Remember the ugly fruit and vegetables that were all the rage in France last summer? We’ll, they’re coming to America.
More to the point: They’ve actually been here this whole time — just not on most people’s plates, nor in supermarket aisles. A new Oakland-based startup called Imperfect is out to change that. Its founders, three veteran food-waste entrepreneurs, are on a mission to bring ugly produce (they prefer the term “cosmetically challenged”) to, quite literally, your doorstep.
“Our bold vision is for consumers across America to have the option of having a box of Imperfect produce delivered to them weekly, for 30 to 50 percent cheaper than [what they’ll find in] grocery stores,” said Ben Simon, Imperfect’s cofounder. Before they go national, however, the team will roll out a trial in Oakland and Berkeley in the summer of 2015, with the goal of reaching 1,000 customer households in the first six months.
Here’s a video the Imperfect team put together for an Indiegogo fundraising campaign:
In addition to its doorstep delivery service, Imperfect plans to partner with grocery stores to set up special displays of “cosmetically challenged” fruits and vegetables in the produce aisle, alongside their smoother, glossier (more expensive) counterparts. It’s in talks with a major West Coast retail chain (which prefers not to be named while negotiations are ongoing) to set up a pilot program aimed at low-income people.
Imperfect will also deliver produce to special distribution points in poorer parts of Oakland, where grocery stores with fresh produce are scarce. “We’re tipping the scale so that McDonald’s is no longer the most convenient, affordable option in food deserts — now, fresh produce is,” Simon wrote in an email.
Imperfect won’t subsidize its products; it’ll just be passing on the savings it makes at the farm level to its customers.
The reason Imperfect can get ugly produce at such a steep discount from farmers is that otherwise those fruits and vegetables would almost certainly go to waste. As Grist has previously reported, most large supermarket chains simply won’t buy products that don’t meet certain size, diameter, consistency, and color requirements. If a field turns up “substandard” produce (which sometimes just means slightly crooked cucumbers or carrots half an inch too small), it may cost the farmer more to harvest it than he or she would make by selling the crop. As a result, roughly 7 percent of the produce that’s grown in the U.S. each year is left to rot in the fields.
“Believe me, farmers hate to see a field of perfectly good, nutritional produce go to waste,” said Ron Clark, another Imperfect cofounder and the company’s director or sourcing. Clark helped to launch California’s Farm to Family program, which buys more than 125 million pounds of “ugly” produce per year from statewide farms and distributes it to food banks. He’s behind Imperfect’s drive to partner with major supermarket chains.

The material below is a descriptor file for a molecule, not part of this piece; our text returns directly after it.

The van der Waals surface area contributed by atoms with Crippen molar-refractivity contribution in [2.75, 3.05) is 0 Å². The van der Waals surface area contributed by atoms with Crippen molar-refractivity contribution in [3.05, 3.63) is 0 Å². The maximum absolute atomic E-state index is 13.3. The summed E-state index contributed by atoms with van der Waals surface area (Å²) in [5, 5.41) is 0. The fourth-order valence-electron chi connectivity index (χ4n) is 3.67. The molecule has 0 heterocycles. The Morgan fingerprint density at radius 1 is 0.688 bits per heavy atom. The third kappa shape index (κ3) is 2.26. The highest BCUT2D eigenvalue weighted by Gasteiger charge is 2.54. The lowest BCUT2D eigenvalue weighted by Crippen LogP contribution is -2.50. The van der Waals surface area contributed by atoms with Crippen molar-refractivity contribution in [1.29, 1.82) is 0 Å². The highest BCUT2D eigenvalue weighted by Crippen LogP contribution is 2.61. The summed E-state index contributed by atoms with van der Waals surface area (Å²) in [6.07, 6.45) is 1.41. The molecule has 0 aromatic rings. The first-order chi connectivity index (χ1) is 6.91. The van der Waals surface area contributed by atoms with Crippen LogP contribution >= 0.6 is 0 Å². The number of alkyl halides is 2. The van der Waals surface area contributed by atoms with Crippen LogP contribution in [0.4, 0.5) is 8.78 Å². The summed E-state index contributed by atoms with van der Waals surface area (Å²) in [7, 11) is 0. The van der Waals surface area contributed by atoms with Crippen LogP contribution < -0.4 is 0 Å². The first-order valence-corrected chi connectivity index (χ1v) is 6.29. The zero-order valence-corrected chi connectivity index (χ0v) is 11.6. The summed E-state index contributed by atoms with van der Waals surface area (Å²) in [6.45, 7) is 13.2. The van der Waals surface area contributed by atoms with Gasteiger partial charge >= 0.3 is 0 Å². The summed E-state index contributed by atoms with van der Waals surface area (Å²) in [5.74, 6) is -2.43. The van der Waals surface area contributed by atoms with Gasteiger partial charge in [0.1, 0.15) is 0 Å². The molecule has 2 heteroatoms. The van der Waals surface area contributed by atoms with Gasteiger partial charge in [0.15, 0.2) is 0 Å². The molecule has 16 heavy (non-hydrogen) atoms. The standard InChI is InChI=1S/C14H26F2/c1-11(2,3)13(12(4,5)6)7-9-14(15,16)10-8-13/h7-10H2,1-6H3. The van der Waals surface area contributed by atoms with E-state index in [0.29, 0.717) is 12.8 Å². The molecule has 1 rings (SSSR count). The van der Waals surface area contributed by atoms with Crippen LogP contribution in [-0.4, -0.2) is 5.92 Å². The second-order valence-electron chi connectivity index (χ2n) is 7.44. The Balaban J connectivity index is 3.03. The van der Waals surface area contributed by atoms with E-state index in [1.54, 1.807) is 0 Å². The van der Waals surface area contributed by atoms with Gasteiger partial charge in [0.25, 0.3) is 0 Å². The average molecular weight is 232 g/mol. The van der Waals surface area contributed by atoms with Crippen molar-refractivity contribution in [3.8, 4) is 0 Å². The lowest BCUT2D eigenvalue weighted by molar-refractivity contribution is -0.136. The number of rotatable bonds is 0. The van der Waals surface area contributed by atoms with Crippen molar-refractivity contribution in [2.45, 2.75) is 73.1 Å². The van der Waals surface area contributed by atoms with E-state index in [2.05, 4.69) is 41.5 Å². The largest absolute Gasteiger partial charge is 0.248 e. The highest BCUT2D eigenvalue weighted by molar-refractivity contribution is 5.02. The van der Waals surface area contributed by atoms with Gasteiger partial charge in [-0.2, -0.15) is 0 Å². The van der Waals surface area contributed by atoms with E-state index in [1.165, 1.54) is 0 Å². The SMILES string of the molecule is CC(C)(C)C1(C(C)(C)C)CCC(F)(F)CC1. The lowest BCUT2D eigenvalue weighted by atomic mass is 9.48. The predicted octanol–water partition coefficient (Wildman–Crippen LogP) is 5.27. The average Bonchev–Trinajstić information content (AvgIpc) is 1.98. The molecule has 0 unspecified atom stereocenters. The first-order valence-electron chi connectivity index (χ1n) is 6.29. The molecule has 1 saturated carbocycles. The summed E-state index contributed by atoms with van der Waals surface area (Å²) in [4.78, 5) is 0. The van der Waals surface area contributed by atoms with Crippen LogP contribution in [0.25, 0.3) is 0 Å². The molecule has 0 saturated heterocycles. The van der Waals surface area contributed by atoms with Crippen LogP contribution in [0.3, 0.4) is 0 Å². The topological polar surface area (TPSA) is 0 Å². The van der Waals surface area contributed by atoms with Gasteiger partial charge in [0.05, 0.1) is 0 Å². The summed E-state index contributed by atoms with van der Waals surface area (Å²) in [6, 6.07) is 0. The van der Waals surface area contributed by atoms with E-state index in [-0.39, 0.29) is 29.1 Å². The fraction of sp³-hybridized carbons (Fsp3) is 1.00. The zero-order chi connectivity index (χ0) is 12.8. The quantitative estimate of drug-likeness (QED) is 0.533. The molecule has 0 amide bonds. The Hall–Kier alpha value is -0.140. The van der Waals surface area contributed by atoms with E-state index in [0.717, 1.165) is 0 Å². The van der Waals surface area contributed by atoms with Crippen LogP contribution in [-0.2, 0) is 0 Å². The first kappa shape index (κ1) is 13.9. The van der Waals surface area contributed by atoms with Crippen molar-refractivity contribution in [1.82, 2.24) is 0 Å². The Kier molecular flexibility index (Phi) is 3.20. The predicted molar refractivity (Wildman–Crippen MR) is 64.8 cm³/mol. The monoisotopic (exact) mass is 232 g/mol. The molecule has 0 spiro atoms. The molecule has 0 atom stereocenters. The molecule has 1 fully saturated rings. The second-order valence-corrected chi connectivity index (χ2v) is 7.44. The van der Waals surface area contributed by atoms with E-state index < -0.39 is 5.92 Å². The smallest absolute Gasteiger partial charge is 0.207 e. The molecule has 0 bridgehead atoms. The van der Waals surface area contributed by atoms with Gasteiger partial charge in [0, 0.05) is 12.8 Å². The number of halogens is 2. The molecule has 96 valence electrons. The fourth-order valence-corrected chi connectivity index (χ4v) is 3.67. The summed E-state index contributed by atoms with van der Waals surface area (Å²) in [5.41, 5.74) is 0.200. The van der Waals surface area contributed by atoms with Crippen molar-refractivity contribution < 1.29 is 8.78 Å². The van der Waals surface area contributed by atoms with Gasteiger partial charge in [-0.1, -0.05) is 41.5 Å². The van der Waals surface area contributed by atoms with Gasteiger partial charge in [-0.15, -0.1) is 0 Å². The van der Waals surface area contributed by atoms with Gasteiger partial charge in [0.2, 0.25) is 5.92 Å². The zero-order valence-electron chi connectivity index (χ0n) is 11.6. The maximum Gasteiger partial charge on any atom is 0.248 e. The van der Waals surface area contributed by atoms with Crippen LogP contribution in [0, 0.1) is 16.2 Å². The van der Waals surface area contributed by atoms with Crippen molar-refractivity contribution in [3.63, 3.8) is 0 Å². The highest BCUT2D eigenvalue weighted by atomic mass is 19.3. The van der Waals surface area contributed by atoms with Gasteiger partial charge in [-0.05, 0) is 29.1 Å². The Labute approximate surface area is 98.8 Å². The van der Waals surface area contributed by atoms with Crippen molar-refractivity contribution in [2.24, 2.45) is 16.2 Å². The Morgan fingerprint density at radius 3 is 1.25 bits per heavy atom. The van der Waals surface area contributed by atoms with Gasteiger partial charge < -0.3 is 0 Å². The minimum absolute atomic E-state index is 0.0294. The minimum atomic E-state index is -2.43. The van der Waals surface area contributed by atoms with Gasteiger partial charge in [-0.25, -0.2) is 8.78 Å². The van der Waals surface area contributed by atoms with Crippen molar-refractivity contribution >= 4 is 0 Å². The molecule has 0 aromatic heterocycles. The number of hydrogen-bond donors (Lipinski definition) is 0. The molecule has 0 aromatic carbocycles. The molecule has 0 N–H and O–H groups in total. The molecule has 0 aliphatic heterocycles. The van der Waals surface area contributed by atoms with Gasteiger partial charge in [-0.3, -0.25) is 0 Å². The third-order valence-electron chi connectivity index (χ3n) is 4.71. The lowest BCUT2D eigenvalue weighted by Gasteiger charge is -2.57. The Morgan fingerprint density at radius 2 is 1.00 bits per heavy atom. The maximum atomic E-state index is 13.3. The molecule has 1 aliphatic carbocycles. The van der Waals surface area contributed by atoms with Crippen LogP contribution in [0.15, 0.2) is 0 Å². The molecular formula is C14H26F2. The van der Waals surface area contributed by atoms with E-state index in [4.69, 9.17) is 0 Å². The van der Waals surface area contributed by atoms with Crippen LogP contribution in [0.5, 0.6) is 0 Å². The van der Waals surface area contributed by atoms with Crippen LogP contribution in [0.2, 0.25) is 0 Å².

“I see retail as the real game changer,” said Clark, explaining that while the CSA-style model will appeal to a “sophisticated, educated urban market of millennials,” supermarkets reach a much broader audience.
Similarly, though the team’s natural preference would be to work only with smaller, local, organic farms, they knew they would have a better chance of recovering large volumes of unused produce by working with bigger conventional farms. And they’ll also be sticking to “the fruits and vegetables Americans know and love,” explained Simon, as opposed to more niche products like kale or guava.
By choosing California’s Central Valley — with its rich variety of year-round fruits and vegetables — as their starting point and home base, the Imperfect team expects to have a steady supply … for now. But they’re closely watching California’s ongoing drought. “If the produce supply in the Central Valley actually starts to dry up, then gosh … America is just going to look drastically different as a country,” said Simon.
He points out that fighting food waste is an excellent way to conserve water. By some estimates, agriculture represents 80 percent of California’s water use. As Dana Gunders, who researches food waste for the Natural Resources Defense Council, put it on the KCRW show Good Food, “the idea that so much water is going to growing food that ultimately never gets eaten is really a tragedy.”
When it comes to reducing your water footprint, says Simon, buying recovered produce is just as important as watching your personal water consumption. He estimates that for every pound of ugly produce bought, consumers are preventing the waste of at least 25 gallons of water — the equivalent of a leaving a faucet running for 11 minutes.
Good to know, next time you fall asleep under the shower on a groggy Monday morning.
Correction, 11 May 2015: This article originally stated that Ron Clark created California’s Farm to Family program. In fact, he was one of the people who helped to launch it, but not the sole creator.
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